I had an incredible Tuesday. And in reality, it had little to do with the outcome of the night.
I (along with some of my Spanish-speaking classmates) had the great opportunity to have dinner with Chema Tojeira, the rector of the Jesuit university in San Salvador. In 1989, when six members of the UCA community (along with their housekeeper and her daughter) were slaughtered in cold blood by the Salvadoran military, Chema was the Central American provincial. He’s amazing. He talked about the history of his adopted country, about the current political and economic problems and hopes of El Salvador, and how much the notes of condolence from all over the world the poured in that day in November still mean to him. I had the chance to sit and talk with him for a few minutes and I was able to have him sign my copy of his book, an incredible book on the history and reality of martyrdom that is absolutely brilliant (but only available in Spanish…if you read Spanish…READ THIS BOOK!).
My experience with Chema was heartening. I was reminded of the great men and women I know who are working all over the world for social change, for the rights of people, to give voice to the voiceless. And to sit in a room full of others who are committed to the same thing…it was just beautiful. And, on a quasi-unrelated note, it was a great joy to be in a Spanish-speaking environment, surrounded by classmates from all over Latin America (with a few Europeans and Americans thrown in). My heart, which so misses El Salvador and Bolivia, felt at home.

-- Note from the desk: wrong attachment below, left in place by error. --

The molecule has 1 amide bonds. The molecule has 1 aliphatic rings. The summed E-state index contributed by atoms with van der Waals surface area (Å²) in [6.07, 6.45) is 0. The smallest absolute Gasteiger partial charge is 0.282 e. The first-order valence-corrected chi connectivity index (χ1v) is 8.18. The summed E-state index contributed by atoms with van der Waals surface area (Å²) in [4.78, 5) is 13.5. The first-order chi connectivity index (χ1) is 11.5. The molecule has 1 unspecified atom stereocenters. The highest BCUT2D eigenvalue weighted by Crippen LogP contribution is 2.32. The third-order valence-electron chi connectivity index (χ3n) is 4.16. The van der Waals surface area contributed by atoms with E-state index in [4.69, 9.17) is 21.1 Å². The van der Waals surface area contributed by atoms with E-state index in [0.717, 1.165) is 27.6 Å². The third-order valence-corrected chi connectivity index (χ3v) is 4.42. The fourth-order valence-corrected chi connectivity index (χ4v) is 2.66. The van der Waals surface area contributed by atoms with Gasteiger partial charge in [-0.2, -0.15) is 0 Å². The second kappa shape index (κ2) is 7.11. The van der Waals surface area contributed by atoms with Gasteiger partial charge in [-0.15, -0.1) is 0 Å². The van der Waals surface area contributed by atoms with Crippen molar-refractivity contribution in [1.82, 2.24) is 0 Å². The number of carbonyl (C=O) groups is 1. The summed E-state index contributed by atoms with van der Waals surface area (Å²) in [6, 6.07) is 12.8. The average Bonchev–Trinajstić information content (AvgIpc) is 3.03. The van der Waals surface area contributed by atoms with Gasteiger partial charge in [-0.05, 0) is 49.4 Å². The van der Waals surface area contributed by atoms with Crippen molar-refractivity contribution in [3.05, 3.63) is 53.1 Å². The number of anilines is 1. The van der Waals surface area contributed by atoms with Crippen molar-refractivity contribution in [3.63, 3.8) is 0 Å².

And then I went from that gathering, where I had been reminded about the inteconnectedness of all the world (the economic crisis here has MAJOR implications for countries like El Salvador which require remittances from folks living abroad in order to keep on going and for people’s very survival), to a gathering with other classmates to watch the election returns. To walk into a room of a couple dozen people who are all under the age of 40…and to know that everyone had voted and felt like they had a true stake in the outcome of the election…it was amazing.
Regardless of how you feel about our President Elect, the American people won a major victory on Tuesday. More people voted than ever. One of my greatest hopes for the evening (apart from which candidates I wanted to win, which I’m not going to get into here) was that my generation, the Millennial Generation, would finally disprove the stereotype of youth being apathetic. And as that party showed, and as the returns showed, we did just that. People voted. They participated. And they cared. And to me, that’s the ultimate victory. It turns out that hope feels pretty good when it’s realized. There’s a lot of work to do, but at least we voted! And that makes us the real winners.